Easily the best episode of the season so far and the best Doctor Who script ever written by Mark Gatiss. The drama is well paced and backed by an amazing supporting cast. The redesigned monster looks menacing while still being true to the original design from the classic series. Really, the only flaw with this episode is that it feels a bit rushed.
It is 1983. A Russian submarine is returning home with an rock-music loving professor and his recent find - a frozen figure he believes to be a mammoth. But the truth is far stranger and the TARDIS materializes on-board the sinking sub as The Doctor quickly recognizes what the scientist has truly found - a cryogenically frozen Martian! Introducing himself as Grand Marshal Skaldak, it seems the Ice Warrior has been trapped in the ice for over 5000 years. Displeased by this revelation, Skaldak's shock becomes rage after he is attacked by the fearful soldiers of the submarine's crew. Now it's up to the Doctor to stop Skaldak from arming the submarine's nuclear missiles and triggering World War III in retaliation for the assault on his person.
THE GOOD PARTS
* Mark Gatiss' script is brilliant, perfectly capturing the feeling of a classic Third-Doctor era Doctor Who episode. The Ice Warriors were used surprisingly little in the classic series which I personally found to be a shame as The Ice Warriors have one of the most memorable developments out of all the alien races on the show. They started out as your typical would-be alien conquerors but later evolved into a no less dangerous but far more peaceful race. Indeed, The Doctor was forced to confront his own prejudices regarding The Ice Warriors and what they were versus what they had become in The Curse of Peladon and we see a lot of references to that episode here, with The Doctor talking about how the Martians were presumed dead but they are merely scattered and will one day rebuild their empire.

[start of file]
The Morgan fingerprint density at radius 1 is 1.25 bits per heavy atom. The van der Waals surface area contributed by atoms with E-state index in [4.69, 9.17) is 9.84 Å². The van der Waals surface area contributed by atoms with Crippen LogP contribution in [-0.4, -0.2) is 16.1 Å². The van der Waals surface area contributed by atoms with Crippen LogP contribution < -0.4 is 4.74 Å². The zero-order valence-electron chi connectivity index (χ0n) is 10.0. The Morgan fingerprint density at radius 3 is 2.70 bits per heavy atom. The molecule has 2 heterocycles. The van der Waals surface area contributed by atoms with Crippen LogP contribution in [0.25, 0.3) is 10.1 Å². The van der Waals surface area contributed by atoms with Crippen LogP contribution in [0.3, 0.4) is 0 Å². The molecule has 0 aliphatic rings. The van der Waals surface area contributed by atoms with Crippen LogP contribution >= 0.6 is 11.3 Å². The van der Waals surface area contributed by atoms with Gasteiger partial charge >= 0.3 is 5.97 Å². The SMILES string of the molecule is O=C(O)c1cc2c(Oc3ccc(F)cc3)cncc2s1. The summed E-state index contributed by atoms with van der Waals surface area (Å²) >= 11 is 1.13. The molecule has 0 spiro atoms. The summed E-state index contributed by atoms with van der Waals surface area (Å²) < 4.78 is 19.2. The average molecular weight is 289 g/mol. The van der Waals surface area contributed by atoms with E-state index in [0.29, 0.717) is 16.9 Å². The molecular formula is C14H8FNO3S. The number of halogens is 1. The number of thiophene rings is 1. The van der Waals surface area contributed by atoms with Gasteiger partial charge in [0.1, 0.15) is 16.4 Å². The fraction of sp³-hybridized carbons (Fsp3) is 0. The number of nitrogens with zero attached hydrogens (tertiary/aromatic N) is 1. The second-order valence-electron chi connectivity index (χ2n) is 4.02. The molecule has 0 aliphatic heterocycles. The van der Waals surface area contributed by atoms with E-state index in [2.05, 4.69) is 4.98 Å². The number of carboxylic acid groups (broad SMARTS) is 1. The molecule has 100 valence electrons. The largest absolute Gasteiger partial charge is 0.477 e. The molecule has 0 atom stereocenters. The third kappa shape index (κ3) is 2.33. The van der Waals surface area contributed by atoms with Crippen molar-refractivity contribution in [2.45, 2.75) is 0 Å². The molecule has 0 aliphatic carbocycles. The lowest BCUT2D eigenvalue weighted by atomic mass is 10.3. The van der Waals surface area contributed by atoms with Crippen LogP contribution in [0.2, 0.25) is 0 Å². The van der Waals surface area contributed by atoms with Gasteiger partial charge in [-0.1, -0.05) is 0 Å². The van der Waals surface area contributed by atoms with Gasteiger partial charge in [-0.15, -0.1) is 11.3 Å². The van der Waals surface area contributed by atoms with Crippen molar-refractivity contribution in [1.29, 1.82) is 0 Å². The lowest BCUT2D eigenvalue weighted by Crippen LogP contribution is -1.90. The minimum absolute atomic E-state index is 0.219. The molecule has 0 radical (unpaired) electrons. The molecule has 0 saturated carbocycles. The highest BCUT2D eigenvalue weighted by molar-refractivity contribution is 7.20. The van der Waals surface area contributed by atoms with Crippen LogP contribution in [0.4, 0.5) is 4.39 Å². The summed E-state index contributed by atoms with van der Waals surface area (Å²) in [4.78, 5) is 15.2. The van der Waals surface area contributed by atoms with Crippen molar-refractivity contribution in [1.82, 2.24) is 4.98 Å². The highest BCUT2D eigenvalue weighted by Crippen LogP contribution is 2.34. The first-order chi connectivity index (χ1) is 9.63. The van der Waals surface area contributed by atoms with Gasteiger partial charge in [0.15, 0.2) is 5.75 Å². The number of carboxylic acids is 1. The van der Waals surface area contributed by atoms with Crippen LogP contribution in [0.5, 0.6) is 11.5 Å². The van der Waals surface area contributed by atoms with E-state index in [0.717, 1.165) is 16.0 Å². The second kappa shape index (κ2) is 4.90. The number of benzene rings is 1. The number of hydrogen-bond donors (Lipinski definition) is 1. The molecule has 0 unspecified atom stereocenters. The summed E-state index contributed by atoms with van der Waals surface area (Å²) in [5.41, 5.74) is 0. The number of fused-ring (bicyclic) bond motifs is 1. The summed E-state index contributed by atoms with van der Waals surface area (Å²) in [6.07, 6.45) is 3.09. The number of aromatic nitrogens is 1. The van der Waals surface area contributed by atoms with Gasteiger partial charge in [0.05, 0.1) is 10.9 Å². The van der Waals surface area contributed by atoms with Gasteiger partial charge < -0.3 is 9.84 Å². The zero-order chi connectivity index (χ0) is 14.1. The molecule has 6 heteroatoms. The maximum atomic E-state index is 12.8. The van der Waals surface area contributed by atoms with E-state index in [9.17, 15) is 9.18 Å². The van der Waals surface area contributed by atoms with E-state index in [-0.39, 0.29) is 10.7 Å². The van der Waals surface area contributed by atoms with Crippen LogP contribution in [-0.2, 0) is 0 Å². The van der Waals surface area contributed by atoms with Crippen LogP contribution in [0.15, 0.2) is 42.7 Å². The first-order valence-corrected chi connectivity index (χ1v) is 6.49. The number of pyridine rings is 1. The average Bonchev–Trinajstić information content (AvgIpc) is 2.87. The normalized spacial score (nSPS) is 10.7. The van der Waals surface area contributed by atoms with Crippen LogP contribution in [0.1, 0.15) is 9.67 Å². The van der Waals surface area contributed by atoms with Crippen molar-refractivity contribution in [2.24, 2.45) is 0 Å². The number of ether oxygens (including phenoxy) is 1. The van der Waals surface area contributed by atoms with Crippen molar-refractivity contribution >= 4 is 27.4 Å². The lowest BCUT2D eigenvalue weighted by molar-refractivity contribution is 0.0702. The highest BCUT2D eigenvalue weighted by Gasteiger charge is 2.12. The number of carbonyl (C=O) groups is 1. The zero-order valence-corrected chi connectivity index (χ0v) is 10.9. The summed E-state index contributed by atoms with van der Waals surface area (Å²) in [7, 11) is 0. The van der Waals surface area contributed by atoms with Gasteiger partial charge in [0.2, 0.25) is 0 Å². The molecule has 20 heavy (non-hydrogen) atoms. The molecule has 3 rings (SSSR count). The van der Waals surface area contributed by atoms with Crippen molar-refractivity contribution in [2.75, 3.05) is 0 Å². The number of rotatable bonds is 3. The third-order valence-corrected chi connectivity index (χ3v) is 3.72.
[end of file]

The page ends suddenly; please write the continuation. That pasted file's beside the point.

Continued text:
* The re-designed Ice Warrior costume looks amazing, both with helmet and without. I always felt the classic Ice Warriors had one of the best designs in the classic series and the new look resembles their old costumes well enough while still looking far more high-budget.
* This episode is aided by an amazing supporting cast. The highly-underrated David Warner's excellent performance as the Duran Duran-loving Professor Grisenko is a real treat. Likewise, Tobias Menzies (Brutus on HBO's Rome) is suitably treacherous as the cowardly Lieutenant Stepashin and Liam Cunningham (Davos on HBO's Game of Thrones) is perfectly cast as the submarine Captain. Skaldak himself requires the combined efforts of two talented actors, with Spencer Wilding as the Ice Warrior's imposing physical form and actor Nicholas Briggs providing Skaldak's sibilant speech.
* Matt Smith is in top form. He doesn't get any big speeches this time, but it is nice seeing him play against type. Usually The Doctor gives the alien menage a speech about how awesome humanity is and why they deserve to be spared. Here, he appeals to Skaldak's sense of honor, basically arguing that humanity isn't worth the trouble. It's an interesting twist on the usual theme.
* Your enjoyment of this episode may be dependent upon your tolerance for certain classic Doctor Who tropes, particularly the aliens being less monstrous than they appear and the cliche that the soldiers always make things worse by presuming everything is a threat as The Doctor and the other scientist characters plea for peace, talking problems out and using your brain before using a gun.
* A frequent problem with many classic Doctor Who stories is that they were overly padded and went on too long. This episode suffers from the opposite problem. Between Professor Grisenko and his talks with Clara, the subplot with the lieutenant trying to curry favor with The Ice Warrior to strike a blow against his American enemies and The Doctor's negotiations with both sides over giving peace a chance, this is one of the few New Who episodes that might have benefited from a second episode to let the characters play a while longer.
* Clara seems awfully dismissive of the power of music, given her experiences last week in The Rings of Akhenaten.
THE FINAL VERDICT
My opinion may be biased as a long-time fan of the Ice Warriors, but I loved this episode the best of any thus far in Series 7. The script is fast-paced - perhaps a little too fast paced given all the various stories playing out at once. Still, the supporting cast is wonderful and Mark Gatiss' script true to the original concept and portrayal of The Ice Warriors. Hopefully we won't have to wait another 38 years for their next appearance.
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